By Matthew Willett

Bayer AG and CuraGen Corp. announced CuraGen's biggest collaboration to date, a two-pronged partnership focused on small-molecule target identification and development and pharmacogenomic screening and evaluation.

The discovery alliance focused on obesity and adult-onset diabetes calls for joint research funding for up to 15 years and $1.34 billion. That research aims to bring to the clinic 12 small-molecule drug candidates selected from 80 targets provided by CuraGen, of New Haven, Conn., over the next five years.

The research costs will be split 56-44 between Bayer, of Leverkusen, Germany, and CuraGen, respectively. Commercialized product profits will be split according to each company's contributions.

The secondary deal for pipeline evaluation calls for pharmacogenomic and toxicogenomic evaluation of the Bayer pipeline and the development of a marketable database of gene-based markers and toxicity information.

Bayer will make an $85 million equity investment in CuraGen and provide CuraGen with $39 million in funding for that five-year project.

The deal is one both companies hailed as a true partnership and the hallmark of a new era in drug discovery.

"We selected CuraGen because we believe that CuraGen is a leading technology company with broad expertise in the field of genomics, especially in metabolic disorders, and a broad portfolio of gene targets for obesity and diabetes," said Bayer's head of global research Wolfgang Hartwig. "This collaboration is a unique and interesting new structure between a pharmaceutical company and a biotech company based on broad risk and reward sharing, from research to commercialization, of new therapeutic products."

CuraGen's CEO, Jonathan Rothberg, said the deal will be his company's main focus.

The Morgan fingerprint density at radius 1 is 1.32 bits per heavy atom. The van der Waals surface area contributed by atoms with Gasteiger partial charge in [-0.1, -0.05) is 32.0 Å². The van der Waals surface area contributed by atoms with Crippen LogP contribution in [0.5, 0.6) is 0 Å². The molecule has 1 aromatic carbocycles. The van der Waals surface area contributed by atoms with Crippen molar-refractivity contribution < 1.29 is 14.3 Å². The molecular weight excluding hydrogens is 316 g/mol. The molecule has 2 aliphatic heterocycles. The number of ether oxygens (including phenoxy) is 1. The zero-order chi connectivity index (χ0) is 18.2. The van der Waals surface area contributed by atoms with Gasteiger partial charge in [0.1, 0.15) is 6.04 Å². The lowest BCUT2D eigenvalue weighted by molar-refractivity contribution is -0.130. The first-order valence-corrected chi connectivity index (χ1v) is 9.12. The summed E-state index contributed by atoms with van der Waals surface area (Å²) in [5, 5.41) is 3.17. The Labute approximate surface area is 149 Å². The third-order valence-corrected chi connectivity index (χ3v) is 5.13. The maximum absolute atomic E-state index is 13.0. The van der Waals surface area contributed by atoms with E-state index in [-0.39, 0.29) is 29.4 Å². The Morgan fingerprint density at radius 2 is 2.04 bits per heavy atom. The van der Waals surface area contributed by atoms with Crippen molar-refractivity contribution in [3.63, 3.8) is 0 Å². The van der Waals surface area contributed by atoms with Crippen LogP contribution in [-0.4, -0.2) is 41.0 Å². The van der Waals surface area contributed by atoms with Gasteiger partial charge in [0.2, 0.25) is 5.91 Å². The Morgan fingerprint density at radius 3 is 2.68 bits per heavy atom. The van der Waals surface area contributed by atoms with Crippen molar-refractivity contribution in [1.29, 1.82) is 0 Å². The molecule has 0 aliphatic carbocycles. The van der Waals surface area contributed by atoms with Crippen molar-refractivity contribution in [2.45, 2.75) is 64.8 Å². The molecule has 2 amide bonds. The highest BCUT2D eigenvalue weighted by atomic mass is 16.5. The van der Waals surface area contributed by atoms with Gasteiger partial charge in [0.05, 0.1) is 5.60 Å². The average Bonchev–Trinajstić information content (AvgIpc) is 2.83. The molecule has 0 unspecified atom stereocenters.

"CuraGen's business strategy is to ensure we have a leading technology, to ensure we have revenues from collaborations and to ensure long-term sustainability from a product pipeline," Rothberg said. "The Bayer collaboration clearly fits in with our strategic goals, and it allows us to continue to develop leading technology. It allows us to have a sustainable business. We're picking the low-hanging fruit from genomics, and we have a sustainable business because we have ownership, along with Bayer, of the product, and that's the goal of CuraGen, to have that ownership, participation and synergy."

The second part of the deal - the alliance for target evaluation with pharmacogenomic and toxicogenomic tools - will save Bayer in research and development costs, Hartwig said.

"In general, we have a 10 percent success rate in clinical development," he said. "Most drugs fail due to lacking efficacy or insufficient tolerability. Seventy percent of all drugs fail due to these reasons, so we want, in the early stages, to predict which are the winners."

Bear Stearns Analyst Akhtar Samad said the deal with Bayer doesn't guarantee success for CuraGen, but it bodes pretty well.

"We think it's a very exciting and validating deal for CuraGen and it is particularly attractive given the size and length of the deal," Samad told BioWorld Today. "The financials are very attractive and that it's focused on one area and only one particular area means other disease areas are open for CuraGen for partnering in the future."

Samad said the deal is attractive in almost all its elements.

"There's no guarantee, but what you can hope for is that the deal covers a large number of targets, and this deal does in 80 targets, and that the deal is long enough for all the appropriate trial and error in the development and discovery process," Samad said. "In this case it's 15 years, and that's appropriately broad and attractively broad and attractively long, so it's a collaboration which, together with a high-quality pharmaceutical partner and having a strong presence in genomics, gives CuraGen as high a probability as it can have for success in a given area."

He added that the collaboration with Bayer could end up having an impact on CuraGen's other deals, especially its antibody discovery deal with Abgenix Inc. (See BioWorld Today, Dec. 10, 1999.)

"CuraGen is also free to pursue non-small-molecule-type therapeutics in the same areas, obesity and metabolism disorders, and that includes proteins or antibody collaborations, like the one with Abgenix, which continues uninterrupted."

CuraGen's stock (NASDAQ:CRGN) jumped on the news of the collaboration, rising 35 percent Tuesday, or $9.312, to close at $35.875.